Employment rising, wages rising, moving away from the bad ol’ recession days: the recovery is sinking roots in the economy. However, there is no one measurement that can wrap all these up into a neat statistical table. But what we can surmise is that the Irish economy has problems with translating national income into living standards.
A common stat is to look at national income, or GDP, per capita. We know that GDP is not a fit measurement for the Irish economy. The 2015 switch to new national accounting standard also impacts on GNP and even the CSO’s GNI* which attempts to remove distortions such as re-domiciled companies, aircraft leasing and multi-national R&D and intellectual property. This makes comparisons before and after 2015 difficult. However, in 2016, Irish national income per capita is above the average of our peer group.
So some commentators have looked at employment. Here we find that employment in the third quarter of 2017 still remains pre-crash levels – about 40,000 below 2007 levels. But when we exclude construction (which was highly inflated 10 years ago owing to the property boom), employment is now 60,000 above pre-crash levels.
Wages, too, are rising, albeit slowly. Overall, weekly income is 2.4 percent above 2008 levels though in the last year it increased by 1.7 percent. Of course, not everyone is benefitting. Public sector and hospitality workers still find their income depressed below pre-crash levels.
There is no doubting that indicators show improvement – even if this improvement is not evenly shared. For example, social protection pay is still well below pre-cut levels. But there’s another measurement that can help fill out the picture: Eurostat’s attempt to measure living standards.
At one time this was measured by consume spending. The assumption was that the more people spent, the better off they were. One problem with this is the source of that spending: if spending is wage-based, it is likely to be sustainable. However, if spending is credit-fuelled, this can end badly as we know from experience.
Another problem is comparing spending across nations. In Ireland, people have to spend considerable amounts on GP visits, prescription medicines and childcare. In other EU countries, much of this expenditure is done by the state; i.e. free GP care or below-market childcare costs. So the data may show the Irish spending more, but they are spending on goods and services that other Europeans don’t have to spend.
A way out of this problem is Eurostat’s Actual Individual Consumption. This measures both consumer (household) spending and state spending on goods and services that individuals consume but don’t pay for. Combined, this gives us Actual Individual Consumption and gives a better, but by no means the definitive picture. So how do we fare over the years?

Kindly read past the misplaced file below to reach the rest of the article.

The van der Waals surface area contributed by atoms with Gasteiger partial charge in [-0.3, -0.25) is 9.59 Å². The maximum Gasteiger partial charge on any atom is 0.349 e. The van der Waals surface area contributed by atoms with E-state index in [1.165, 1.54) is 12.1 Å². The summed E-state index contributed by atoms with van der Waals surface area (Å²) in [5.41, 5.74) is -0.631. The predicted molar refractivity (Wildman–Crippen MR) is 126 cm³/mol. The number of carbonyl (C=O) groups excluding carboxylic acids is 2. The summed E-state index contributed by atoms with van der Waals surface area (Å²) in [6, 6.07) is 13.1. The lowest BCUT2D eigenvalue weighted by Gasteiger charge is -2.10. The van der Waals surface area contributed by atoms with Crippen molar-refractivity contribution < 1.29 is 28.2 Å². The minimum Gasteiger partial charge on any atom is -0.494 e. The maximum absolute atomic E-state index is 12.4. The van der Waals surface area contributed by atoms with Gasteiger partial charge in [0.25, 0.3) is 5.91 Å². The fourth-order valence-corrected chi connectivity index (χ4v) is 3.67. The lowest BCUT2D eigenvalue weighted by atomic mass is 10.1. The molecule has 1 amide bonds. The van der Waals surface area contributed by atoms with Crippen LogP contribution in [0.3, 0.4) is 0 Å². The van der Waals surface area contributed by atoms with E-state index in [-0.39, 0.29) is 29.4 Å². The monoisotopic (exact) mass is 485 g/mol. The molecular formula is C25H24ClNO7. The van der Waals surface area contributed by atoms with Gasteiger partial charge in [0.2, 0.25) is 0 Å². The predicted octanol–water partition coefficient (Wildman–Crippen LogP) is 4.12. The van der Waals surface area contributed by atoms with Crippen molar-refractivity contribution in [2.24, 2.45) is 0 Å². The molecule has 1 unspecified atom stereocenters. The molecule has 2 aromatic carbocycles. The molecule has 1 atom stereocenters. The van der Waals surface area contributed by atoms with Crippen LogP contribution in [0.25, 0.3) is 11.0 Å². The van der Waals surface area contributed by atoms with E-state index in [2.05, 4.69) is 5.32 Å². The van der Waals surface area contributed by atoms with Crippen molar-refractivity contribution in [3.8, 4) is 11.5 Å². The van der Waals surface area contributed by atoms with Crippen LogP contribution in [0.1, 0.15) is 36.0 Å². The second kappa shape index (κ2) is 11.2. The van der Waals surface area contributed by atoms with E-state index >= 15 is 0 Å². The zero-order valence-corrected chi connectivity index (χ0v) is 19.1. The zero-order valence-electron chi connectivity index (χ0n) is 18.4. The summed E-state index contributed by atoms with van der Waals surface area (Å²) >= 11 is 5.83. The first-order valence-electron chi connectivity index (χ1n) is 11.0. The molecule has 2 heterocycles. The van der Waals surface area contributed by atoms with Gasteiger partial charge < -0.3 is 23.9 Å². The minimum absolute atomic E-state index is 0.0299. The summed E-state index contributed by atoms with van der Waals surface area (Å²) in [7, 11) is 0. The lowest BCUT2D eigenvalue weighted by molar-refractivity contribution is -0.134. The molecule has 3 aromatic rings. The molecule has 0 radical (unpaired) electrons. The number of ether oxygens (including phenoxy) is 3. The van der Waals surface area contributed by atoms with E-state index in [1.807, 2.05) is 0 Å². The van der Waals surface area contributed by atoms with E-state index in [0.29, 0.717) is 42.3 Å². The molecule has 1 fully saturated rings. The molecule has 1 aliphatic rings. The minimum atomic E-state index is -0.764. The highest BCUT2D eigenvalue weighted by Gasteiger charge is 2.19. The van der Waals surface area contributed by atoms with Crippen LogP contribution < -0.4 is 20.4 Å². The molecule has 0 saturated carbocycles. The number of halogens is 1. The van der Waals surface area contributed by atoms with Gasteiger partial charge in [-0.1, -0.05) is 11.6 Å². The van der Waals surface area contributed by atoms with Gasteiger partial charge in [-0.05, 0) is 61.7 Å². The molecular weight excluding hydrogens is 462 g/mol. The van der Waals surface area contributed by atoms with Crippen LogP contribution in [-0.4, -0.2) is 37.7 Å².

In 2016 household spending was still below 2007 levels. Social spending has seen a slight increase (the social component is derived by subtracting household spending from the total) but this leaves the total Actual Individual Consumption below 2007 levels. It’s hard to know when we will reach pre-crash levels. While there was a big pick-up in 2015 (over 6 percent), this fell back to less than ½ percent in 2016. So we will have to wait to see what the medium-term trend might be.
We should note that whatever the trend might be in the future, currently we are well below the average of our peer group.
To reach the average of our peer group, every man, woman and child would have to spend an additional €3,000 each. The state would have to spend an additional €6.8 billion.
This shouldn’t be taken as the last word. Along with other measurements – employment, wages, poverty and deprivation, precariousness – it is only part of the picture. And spending on social services, while high, can be inefficient, Further, this data tells us nothing about the distribution of spending (is it more equal than other countries). But in this aggregate picture, we lag a long ways behind the living standards of our peer group. In fact, we rank last.
Which is all the more frustrating given that Ireland ranks 4th in terms of national income per capita – even ahead of Germany.
This should lead to a national conversation as to why we find it difficult to translate national income into living standards.
And what steps we can take to address this.